Having a great looking website is only half the battle. You’ve got to ensure that the content matches the design. If you’ve got a website that looks like it was designed in 2014, but written in 1814, then you’re going to struggle to convince customers to stick around. Find out more by reading our blog.
You say potato, I say patarto. You dress for an informal lunch, I show up in white tie and tails. You have a tennis racket in your hand, I’m toting a sand wedge.
Oh dear! Maybe some things just aren’t meant to be. Perhaps the big guy in the sky is trying to tell us something.
Actually, when this happens to you and your intended, long term things don’t look all that great. Maybe you should book a session at Relate. But here I’m more concerned about when it happens to two parties that should be joined at the hip. Namely, the design and copy on a web site. Of course, this should not just apply online, it should dictate the shape of every piece of marketing communication, but we’ll focus on web design for now.
I may be naïve, but I firmly believe that design and copy should be a marriage made in heaven. They should be salt and pepper, fish and chips, fillet steak and mustard. They should be soulmates, partners in crime.
All too often, unfortunately, it just ain’t so. In fact, one could be cynical and maintain that it’s not even normally so. It’s one of my pet bugbears that so many websites you visit may look like the dog’s, but read like the Bradford Corporation Bus Timetable.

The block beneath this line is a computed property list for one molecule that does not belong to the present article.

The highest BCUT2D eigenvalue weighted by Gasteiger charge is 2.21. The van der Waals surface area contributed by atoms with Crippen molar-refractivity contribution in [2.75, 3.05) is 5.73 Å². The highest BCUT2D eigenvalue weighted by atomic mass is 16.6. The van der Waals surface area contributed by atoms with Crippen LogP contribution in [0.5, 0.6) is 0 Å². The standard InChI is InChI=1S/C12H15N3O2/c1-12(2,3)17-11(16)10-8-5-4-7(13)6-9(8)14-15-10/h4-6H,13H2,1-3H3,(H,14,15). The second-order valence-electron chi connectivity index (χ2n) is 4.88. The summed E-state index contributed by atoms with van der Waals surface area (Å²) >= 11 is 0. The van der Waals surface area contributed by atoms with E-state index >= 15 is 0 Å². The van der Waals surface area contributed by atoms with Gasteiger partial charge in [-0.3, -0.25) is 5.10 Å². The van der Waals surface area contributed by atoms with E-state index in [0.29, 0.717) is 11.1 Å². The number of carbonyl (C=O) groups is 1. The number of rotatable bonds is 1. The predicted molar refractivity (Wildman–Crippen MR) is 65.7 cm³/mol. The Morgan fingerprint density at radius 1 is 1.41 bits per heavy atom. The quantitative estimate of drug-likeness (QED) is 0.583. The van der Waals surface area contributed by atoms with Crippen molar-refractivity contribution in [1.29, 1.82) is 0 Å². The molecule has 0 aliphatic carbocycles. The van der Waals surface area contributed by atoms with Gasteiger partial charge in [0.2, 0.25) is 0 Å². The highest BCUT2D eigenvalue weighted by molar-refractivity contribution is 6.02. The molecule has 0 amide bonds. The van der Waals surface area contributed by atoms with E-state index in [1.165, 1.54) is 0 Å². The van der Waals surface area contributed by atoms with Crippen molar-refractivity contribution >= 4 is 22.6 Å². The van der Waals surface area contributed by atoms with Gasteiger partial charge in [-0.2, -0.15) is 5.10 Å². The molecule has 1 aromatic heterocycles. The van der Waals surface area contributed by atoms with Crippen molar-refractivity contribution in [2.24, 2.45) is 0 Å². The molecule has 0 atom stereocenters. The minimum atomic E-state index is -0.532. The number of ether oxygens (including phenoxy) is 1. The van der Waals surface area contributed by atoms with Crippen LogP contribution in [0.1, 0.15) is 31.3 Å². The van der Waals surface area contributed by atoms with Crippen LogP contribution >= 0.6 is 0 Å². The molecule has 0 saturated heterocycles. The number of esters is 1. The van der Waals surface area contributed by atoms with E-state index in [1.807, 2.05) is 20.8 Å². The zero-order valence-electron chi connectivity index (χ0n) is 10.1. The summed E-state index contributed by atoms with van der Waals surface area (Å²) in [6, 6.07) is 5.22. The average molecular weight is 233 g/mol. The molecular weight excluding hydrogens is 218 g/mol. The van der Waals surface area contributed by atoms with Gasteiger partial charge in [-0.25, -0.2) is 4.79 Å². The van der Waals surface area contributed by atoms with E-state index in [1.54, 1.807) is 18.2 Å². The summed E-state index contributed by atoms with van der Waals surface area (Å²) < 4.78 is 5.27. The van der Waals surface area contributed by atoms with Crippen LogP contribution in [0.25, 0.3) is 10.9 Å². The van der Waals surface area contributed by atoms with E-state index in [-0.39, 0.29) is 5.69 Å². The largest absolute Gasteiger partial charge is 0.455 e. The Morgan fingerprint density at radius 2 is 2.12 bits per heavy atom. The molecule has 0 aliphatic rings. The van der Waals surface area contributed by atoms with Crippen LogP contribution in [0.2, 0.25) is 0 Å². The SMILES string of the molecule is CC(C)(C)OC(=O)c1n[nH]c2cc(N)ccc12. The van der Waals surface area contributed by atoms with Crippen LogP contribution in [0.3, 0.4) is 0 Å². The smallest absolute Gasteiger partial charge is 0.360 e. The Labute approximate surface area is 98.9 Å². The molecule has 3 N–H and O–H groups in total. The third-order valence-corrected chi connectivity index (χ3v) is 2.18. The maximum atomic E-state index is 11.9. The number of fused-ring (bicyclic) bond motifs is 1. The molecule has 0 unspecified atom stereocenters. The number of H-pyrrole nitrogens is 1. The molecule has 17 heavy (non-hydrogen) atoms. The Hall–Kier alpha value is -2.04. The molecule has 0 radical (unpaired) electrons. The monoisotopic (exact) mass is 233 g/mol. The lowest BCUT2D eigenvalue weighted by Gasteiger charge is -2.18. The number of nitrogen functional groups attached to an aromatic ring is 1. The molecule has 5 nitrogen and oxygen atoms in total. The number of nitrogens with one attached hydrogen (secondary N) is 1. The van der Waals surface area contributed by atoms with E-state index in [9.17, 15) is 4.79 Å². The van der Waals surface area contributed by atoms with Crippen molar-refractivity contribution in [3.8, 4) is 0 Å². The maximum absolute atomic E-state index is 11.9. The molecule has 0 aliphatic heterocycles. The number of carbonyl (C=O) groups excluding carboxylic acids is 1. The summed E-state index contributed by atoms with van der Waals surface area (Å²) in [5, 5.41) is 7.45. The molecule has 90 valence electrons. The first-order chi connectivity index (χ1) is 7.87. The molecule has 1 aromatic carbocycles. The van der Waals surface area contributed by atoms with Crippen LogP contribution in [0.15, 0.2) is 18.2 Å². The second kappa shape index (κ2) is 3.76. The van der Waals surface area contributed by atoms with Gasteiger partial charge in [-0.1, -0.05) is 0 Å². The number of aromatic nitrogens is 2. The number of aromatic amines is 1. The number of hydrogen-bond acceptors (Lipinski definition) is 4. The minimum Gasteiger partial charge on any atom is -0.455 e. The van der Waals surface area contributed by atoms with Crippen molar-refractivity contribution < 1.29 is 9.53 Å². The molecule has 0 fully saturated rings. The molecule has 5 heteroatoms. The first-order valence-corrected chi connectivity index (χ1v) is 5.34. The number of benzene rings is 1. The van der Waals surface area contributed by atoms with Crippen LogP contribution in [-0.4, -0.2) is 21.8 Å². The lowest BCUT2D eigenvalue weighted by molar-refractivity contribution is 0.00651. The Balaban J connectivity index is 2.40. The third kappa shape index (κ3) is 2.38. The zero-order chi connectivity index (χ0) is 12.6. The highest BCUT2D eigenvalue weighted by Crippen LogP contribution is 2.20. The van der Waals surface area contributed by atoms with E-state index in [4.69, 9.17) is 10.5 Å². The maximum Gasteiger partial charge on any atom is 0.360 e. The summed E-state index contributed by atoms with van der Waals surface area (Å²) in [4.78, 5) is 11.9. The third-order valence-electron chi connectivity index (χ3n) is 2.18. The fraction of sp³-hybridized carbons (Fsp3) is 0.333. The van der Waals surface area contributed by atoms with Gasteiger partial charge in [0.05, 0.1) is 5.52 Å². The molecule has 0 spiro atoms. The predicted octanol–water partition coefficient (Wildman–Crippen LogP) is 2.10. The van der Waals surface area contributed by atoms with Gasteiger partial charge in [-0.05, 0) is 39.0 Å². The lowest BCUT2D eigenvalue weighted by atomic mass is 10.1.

They look like they’ve been designed in 2014, but when you start reading the words – and not many will – you think you’ve been teleported into some sort of 1950’s time warp. Stiff, wooden phrases and Dickensian grammar sit uneasily alongside funky fonts, cool colours and iconic imagery.
What the Hell’s going on? Here are some of the usual suspects – feel free to add your own as appropriate:
While the design is the result of weeks of tender loving care, the copy was thrown together in somebody’s lunch time – and not a very long lunch either.
- As an alternative, the copy has been written by the client. And he or she probably did it in his lunch hour. Or even if they toiled over it for months, it makes no difference. They’re simply no copywriter, never were, never will be, and have bitten of more than they can chew. Like a leopard trying to eat a rhinoceros more than they can chew.
- Another familiar face on this rogues’ gallery is the copy being ripped off from a printed brochure. It’s like picking a fast bowler to play centre forward for your football team. Different game, different rules, different skills. The web is information-based, and recoils from too much overt salesmanship that may be fine in print. Visitors are also more inclined to skim read, and copy needs to be prepared accordingly. It’s also more informal, funky, even punky.
- Too many cooks make the broth taste like dishwater. Too many people have had their twopenneth, and it shows. Approval processes are best kept to a favoured few who are well onboard with the site’s objectives.
As I said, you can more than likely chip in with a few insights of your own here. Whatever the case, anything that prevents design and copy from singing from the same proverbial hymn sheet is heartbreaking. Let’s leave the happy couple to consummate their relationship in peace.
Thought-provoking? For more insights into design and marketing issues, call 0845 230 4810.